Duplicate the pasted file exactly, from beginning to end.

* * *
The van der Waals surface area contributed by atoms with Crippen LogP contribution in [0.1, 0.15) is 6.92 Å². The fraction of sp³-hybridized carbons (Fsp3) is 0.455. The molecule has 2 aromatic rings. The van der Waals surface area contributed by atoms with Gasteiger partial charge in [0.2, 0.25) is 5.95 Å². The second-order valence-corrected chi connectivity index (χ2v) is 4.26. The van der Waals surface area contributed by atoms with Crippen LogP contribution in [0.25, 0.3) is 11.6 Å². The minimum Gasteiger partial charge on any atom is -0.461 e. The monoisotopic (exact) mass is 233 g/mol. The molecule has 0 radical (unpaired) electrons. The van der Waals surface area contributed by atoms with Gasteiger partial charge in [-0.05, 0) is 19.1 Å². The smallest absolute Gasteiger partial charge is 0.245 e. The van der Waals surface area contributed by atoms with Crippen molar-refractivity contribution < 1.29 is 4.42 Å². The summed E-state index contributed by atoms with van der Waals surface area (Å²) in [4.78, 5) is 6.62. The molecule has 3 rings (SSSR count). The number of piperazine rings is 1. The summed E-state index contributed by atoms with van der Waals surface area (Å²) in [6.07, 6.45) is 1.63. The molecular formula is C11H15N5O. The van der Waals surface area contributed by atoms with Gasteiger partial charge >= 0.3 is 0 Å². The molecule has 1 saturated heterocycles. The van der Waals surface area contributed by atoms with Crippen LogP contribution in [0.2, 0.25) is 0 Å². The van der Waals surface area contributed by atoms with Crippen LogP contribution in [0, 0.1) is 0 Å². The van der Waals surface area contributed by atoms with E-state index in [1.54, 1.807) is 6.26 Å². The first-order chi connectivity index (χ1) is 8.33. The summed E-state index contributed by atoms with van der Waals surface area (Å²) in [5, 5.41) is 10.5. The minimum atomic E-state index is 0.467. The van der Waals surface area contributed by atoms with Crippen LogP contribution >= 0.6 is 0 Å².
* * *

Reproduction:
The van der Waals surface area contributed by atoms with Crippen LogP contribution in [0.1, 0.15) is 6.92 Å². The fraction of sp³-hybridized carbons (Fsp3) is 0.455. The molecule has 2 aromatic rings. The van der Waals surface area contributed by atoms with Gasteiger partial charge in [0.2, 0.25) is 5.95 Å². The second-order valence-corrected chi connectivity index (χ2v) is 4.26. The van der Waals surface area contributed by atoms with Crippen LogP contribution in [0.25, 0.3) is 11.6 Å². The minimum Gasteiger partial charge on any atom is -0.461 e. The monoisotopic (exact) mass is 233 g/mol. The molecule has 0 radical (unpaired) electrons. The van der Waals surface area contributed by atoms with Gasteiger partial charge in [-0.05, 0) is 19.1 Å². The smallest absolute Gasteiger partial charge is 0.245 e. The van der Waals surface area contributed by atoms with Crippen molar-refractivity contribution < 1.29 is 4.42 Å². The summed E-state index contributed by atoms with van der Waals surface area (Å²) in [4.78, 5) is 6.62. The molecule has 3 rings (SSSR count). The number of piperazine rings is 1. The summed E-state index contributed by atoms with van der Waals surface area (Å²) in [6.07, 6.45) is 1.63. The molecular formula is C11H15N5O. The van der Waals surface area contributed by atoms with Gasteiger partial charge >= 0.3 is 0 Å². The molecule has 1 saturated heterocycles. The van der Waals surface area contributed by atoms with Crippen LogP contribution in [0.2, 0.25) is 0 Å². The van der Waals surface area contributed by atoms with Crippen LogP contribution in [0, 0.1) is 0 Å². The van der Waals surface area contributed by atoms with E-state index in [1.54, 1.807) is 6.26 Å². The first-order chi connectivity index (χ1) is 8.33. The summed E-state index contributed by atoms with van der Waals surface area (Å²) in [5, 5.41) is 10.5. The minimum atomic E-state index is 0.467. The van der Waals surface area contributed by atoms with Crippen LogP contribution >= 0.6 is 0 Å².